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Forum Name: Antidepressants

Question: Should I try yet another antidepressant?


 LizaJane - Fri Mar 28, 2008 9:18 pm

I'm trying to decided if I should try yet another antidepressant. I'm on my third try and it's very frustrating.

Started on Prozac and within a week I was extremely anxious and agitated. Swithed to Citalopram, it worked for the first three months, then I felt no better than I had prior to antidepressants. I am now on Wellbutrin XL 300mg daily, have been taking it for about three months (started with 150mg daily for one month). It seemed to be working well for the most part, but now I am always tired, moody, and feel like I could easily become majorly depressed again.

Should I see my doctor and ask about switching again? I am currently seeing an internist, and he did suggest seeing a psychiatrist. I'm just not sure what I should do.
 Dr. E. Seigle - Wed Apr 02, 2008 8:20 pm

Dear LizaJane,

A referral to a psychiatrist is a good idea. That being said, I would ask if you have been treated with psychotherapy yet? Cognitive-behavioral psychotherapy can address issues causing depression that medication may not be able to do. Alternately, people are often treated successfully with medication and psychotherapy together. Regarding the Wellbutrin XL, your doctor may want to gradually increase your dose up to 450 mg per day. If this is not helpful, a common approach to your medication would be for your doctor to consider prescribing citalopram together with Wellbutrin, the combination working better than either medication individually. it would generally be within the area of expertise of a psychiatrist to be prescribing such a combination, and perhaps he/she could also either treat you with psychotherapy as well, or refer you to someone appropriate. Other types of medications can also be effective when standard antidepressants are not. Sorry it's been so difficult, it often is for a while finding the right antidepressant, and good luck!

-Eliot Seigle MD
 LizaJane - Wed Apr 02, 2008 8:35 pm

Thanks so much for your response.
I haven't had any psychotherapy, and I too believe I would benefit from it.

My primary physician had given me a referral to see a psychiatrist, but unfortunately I canceled that appointment. At the time I canceled I was feeling fine.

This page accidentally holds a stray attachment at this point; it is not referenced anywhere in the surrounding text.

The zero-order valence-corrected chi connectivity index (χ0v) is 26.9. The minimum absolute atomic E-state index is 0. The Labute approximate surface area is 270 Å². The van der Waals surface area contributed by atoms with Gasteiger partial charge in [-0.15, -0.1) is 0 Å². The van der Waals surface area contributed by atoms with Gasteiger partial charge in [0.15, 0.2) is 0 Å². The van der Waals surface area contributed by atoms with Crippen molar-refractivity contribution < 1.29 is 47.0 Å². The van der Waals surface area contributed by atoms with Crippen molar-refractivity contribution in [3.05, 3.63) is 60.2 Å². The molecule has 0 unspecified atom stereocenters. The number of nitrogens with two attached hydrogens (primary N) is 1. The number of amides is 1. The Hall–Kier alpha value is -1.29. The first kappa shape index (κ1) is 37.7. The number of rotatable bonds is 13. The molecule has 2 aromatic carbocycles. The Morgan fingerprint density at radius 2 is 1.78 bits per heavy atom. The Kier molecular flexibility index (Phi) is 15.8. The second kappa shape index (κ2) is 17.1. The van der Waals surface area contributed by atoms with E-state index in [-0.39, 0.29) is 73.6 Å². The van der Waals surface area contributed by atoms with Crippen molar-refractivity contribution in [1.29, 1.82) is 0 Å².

I really didn't like the side effects of the citalopram, mainly the low libido. Being depressed causes enough of a low libido without adding to it. But I do believe I could benefit from a combo of meds.

I think I'll call my primary physician tomorrow and see about a referral.
Again, thanks for your response.
 Debbie Miller, RN - Tue Apr 08, 2008 11:08 am

User avatar Hello,
Glad to hear you have an appointment. The loss of libido can sometimes be a temporary condition and as you continue the medication and start to feel better the loss that can be attributed to the depression may lift and you will feel better overall.

Good luck in this.
 LizaJane - Tue Apr 08, 2008 8:54 pm

Yes, I was able to get an appt on the 10th of this month (April).
Right now the Wellbutrin XL is like taking Tylenol, but I haven't and won't stop it until the psychiatrist tells me different.
When I say low libido, I mean NO libido, even after the third month....

Anyway, I am looking forward to this visit and pray that she can help me. Feeling this way is horrible and I wouldn't wish this on my worst enemy.
 Dr. E. Seigle - Wed Jul 23, 2008 7:13 pm

Dear LizaJane,

I do think that a referral to a psychiatrist would be a good idea. Regarding the cause of medication when it doesn't work, the most common reason is inadequate dosing. For example, your dose of Wellbutrin at 300 is below the maximum, which is 400 if tolerated, and this might be the amount you need. We don't know how much Lexapro that you took, but doses can be increased up to 60 mg if done cautiously and you tolerate it. Often, internists can use anti-depressants at doses lower than those necessary.

Barring these increases, your psychiatrist might recommend one of the psychotherapies proven to treat depression as well as medication, or he might prescribe two medications that augment one another, such as Wellbutrin with Lexapro, or an SSRI plus a "novel neuroleptic" such as Abilify or Seroquel, or augment an SSRI with lithium or thyroid hormone, or finally, try a tricyclic or MAOI antidepressant.

In other words, there are many options, and these are best known by a psychiatrist. Often, psychotherapy along with medication is the optimal choice.

Good luck! -E. Seigle MD

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